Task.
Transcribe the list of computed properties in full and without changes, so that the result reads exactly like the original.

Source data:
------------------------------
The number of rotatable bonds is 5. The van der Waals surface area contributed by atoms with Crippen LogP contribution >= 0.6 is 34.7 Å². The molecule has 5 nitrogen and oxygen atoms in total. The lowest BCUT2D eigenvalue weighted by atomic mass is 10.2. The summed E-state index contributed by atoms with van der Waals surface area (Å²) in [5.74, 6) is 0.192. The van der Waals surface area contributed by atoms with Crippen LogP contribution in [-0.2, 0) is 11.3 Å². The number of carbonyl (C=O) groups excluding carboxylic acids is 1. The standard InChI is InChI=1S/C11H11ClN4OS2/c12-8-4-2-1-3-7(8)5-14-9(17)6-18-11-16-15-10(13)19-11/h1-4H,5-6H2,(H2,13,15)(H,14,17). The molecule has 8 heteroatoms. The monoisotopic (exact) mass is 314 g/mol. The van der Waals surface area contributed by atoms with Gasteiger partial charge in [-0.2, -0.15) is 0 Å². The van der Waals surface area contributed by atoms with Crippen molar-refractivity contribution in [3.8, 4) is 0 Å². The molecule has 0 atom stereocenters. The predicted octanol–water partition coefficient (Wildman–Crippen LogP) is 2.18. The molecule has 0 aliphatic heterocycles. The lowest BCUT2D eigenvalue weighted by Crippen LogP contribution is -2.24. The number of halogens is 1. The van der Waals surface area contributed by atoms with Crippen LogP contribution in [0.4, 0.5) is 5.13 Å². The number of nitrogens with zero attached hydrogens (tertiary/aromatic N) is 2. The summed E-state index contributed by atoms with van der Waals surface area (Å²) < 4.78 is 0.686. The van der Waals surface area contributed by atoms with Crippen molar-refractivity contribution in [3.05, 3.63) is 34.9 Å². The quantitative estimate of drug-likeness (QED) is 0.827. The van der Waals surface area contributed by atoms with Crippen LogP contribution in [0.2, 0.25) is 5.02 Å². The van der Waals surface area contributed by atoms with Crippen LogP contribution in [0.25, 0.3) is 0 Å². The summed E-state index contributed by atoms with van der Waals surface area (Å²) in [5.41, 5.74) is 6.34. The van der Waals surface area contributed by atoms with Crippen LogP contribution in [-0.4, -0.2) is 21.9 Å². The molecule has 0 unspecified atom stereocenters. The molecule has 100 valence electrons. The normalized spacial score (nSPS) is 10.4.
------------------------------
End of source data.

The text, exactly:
The number of rotatable bonds is 5. The van der Waals surface area contributed by atoms with Crippen LogP contribution >= 0.6 is 34.7 Å². The molecule has 5 nitrogen and oxygen atoms in total. The lowest BCUT2D eigenvalue weighted by atomic mass is 10.2. The summed E-state index contributed by atoms with van der Waals surface area (Å²) in [5.74, 6) is 0.192. The van der Waals surface area contributed by atoms with Crippen LogP contribution in [-0.2, 0) is 11.3 Å². The number of carbonyl (C=O) groups excluding carboxylic acids is 1. The standard InChI is InChI=1S/C11H11ClN4OS2/c12-8-4-2-1-3-7(8)5-14-9(17)6-18-11-16-15-10(13)19-11/h1-4H,5-6H2,(H2,13,15)(H,14,17). The molecule has 8 heteroatoms. The monoisotopic (exact) mass is 314 g/mol. The van der Waals surface area contributed by atoms with Gasteiger partial charge in [-0.2, -0.15) is 0 Å². The van der Waals surface area contributed by atoms with Crippen molar-refractivity contribution in [3.8, 4) is 0 Å². The molecule has 0 atom stereocenters. The predicted octanol–water partition coefficient (Wildman–Crippen LogP) is 2.18. The molecule has 0 aliphatic heterocycles. The lowest BCUT2D eigenvalue weighted by Crippen LogP contribution is -2.24. The number of halogens is 1. The van der Waals surface area contributed by atoms with Crippen LogP contribution in [0.4, 0.5) is 5.13 Å². The number of nitrogens with zero attached hydrogens (tertiary/aromatic N) is 2. The summed E-state index contributed by atoms with van der Waals surface area (Å²) < 4.78 is 0.686. The van der Waals surface area contributed by atoms with Crippen molar-refractivity contribution in [3.05, 3.63) is 34.9 Å². The quantitative estimate of drug-likeness (QED) is 0.827. The van der Waals surface area contributed by atoms with Crippen LogP contribution in [0.2, 0.25) is 5.02 Å². The van der Waals surface area contributed by atoms with Crippen LogP contribution in [0.25, 0.3) is 0 Å². The summed E-state index contributed by atoms with van der Waals surface area (Å²) in [5.41, 5.74) is 6.34. The van der Waals surface area contributed by atoms with Crippen LogP contribution in [-0.4, -0.2) is 21.9 Å². The molecule has 0 unspecified atom stereocenters. The molecule has 100 valence electrons. The normalized spacial score (nSPS) is 10.4.